In recent months Fairfax Media has exposed the rotten deals negotiated between the Shop, Distributive & Allied Employees Association (SDA) and big companies like Coles. These sweetheart deals have sadly become par for the course for the SDA. Under the agreements workers have ended up worse off than they would have been under the Award – supposedly the minimum safety net.
Union activist Josh Cullinan worked to uncover this injustice. His research led to the Fair Work Commission finding that tens of thousands workers were being significantly underpaid. One worker’s roster suggested that Coles were underpaying him by $2,504 a year! The most vulnerable workers – part time and casual workers – are the most affected as they miss out on the penalty rates they would have otherwise been paid under the Award.
Similar agreements have also been negotiated with Woolworths, McDonalds and Bunnings. Given the findings of the Commission against Coles, it is likely that the deals between these other big employers would also fail to pass the “better off overall test”.
If it wasn’t bad enough that the SDA had overseen these dodgy arrangements, it has also been revealed that they actually pay companies for the privilege! The SDA pays out around $5 million a year to big employers for “processing membership fees” via payroll deduction – a process that costs them nothing.
In reality the SDA represent the interests of big business better than they represent the hundreds of thousands of predominantly young workers they have on their books. Instead of being an organisation that facilitates workers organising to improve their wages and conditions, it operates purely as a tool for its conservative leaders to exert undue influence in the ALP.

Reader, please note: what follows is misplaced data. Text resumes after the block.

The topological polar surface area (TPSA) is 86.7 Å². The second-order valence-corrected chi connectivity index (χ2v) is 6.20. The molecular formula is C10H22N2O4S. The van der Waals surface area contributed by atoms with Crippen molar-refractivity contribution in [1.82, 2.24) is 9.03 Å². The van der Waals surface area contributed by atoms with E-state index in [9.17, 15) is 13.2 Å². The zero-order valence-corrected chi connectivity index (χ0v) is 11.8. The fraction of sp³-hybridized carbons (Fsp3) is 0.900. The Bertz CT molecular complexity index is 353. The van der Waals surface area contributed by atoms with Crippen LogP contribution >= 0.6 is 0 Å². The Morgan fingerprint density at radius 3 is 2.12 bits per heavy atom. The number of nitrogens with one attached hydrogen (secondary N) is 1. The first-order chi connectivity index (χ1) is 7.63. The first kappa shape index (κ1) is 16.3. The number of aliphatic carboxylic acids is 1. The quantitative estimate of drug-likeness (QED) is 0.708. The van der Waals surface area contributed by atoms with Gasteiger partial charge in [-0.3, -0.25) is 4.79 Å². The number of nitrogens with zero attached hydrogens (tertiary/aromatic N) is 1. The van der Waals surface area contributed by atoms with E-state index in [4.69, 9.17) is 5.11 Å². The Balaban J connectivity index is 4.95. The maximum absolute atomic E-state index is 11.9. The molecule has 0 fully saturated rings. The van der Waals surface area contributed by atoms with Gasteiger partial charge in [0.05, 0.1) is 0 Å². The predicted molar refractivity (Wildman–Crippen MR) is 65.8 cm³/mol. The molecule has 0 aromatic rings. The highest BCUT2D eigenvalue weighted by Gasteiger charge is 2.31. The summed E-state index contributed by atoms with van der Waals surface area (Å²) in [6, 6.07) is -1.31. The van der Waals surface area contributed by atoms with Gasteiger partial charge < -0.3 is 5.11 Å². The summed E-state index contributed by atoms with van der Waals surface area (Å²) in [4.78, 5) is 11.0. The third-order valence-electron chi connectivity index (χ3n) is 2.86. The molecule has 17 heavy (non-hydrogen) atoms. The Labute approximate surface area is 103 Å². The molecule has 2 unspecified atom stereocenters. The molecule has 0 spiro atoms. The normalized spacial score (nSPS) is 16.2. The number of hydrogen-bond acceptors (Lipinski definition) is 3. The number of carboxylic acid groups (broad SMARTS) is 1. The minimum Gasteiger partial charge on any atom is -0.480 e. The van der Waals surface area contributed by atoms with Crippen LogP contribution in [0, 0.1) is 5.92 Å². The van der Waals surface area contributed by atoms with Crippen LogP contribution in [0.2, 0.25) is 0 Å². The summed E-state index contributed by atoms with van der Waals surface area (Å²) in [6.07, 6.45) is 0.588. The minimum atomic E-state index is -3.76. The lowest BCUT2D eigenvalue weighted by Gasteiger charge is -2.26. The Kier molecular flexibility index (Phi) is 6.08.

The leaders of the SDA are right-wing Christian conservatives who have previously waged campaigns against abortion rights and same-sex marriage. On the basis of a cosy relationship with employers they sign up thousands of members to their ranks. They then use these numbers to affiliate to the ALP and ACTU and maintain the rightward trajectory of those organisations.
Shamefully, the ACTU have come out in defence of the Coles deal. This shows the extent of the shift to the right within the trade unions and their unwillingness to upset the status quo. By refusing to stand against these rotten deals, other unions are doing themselves a disservice as the entire movement is discredited when employers and unions collude.
Young workers rights are not only being threatened by greedy employers and right-wing politicians, but they are also being undermined by sections of the union movement itself. Young workers deserve much better. The leaders of the SDA need to be removed, but the question is how to do that given the tight control they exert and the lack of democratic structures that exist.
Most likely, change will require activists challenging the SDA leaders from both inside and outside the union. Moves to challenge the SDA’s rotten deals and build a left opposition within the union should be vigorously pursued. But at the same time there are tens of thousands of fast food and retail workers who are employed in companies that the SDA has no agreements with. There is scope to organise these people outside of the clutches of the SDA.
For example UNITE, the small fighting union for fast food and retail workers in Victoria, has waged several important campaigns. Amongst other things it was UNITE that first exposed the 7-Eleven half pay scam. In the coming years there will be a necessity for activists inside the SDA and in unions like UNITE to work together.
If we are going to put an end to the super exploitation of young people in the workplace we will need to rebuild the union movement along fighting and democratic lines. The Socialist Party will do all we can to facilitate this process.
By Kat Galea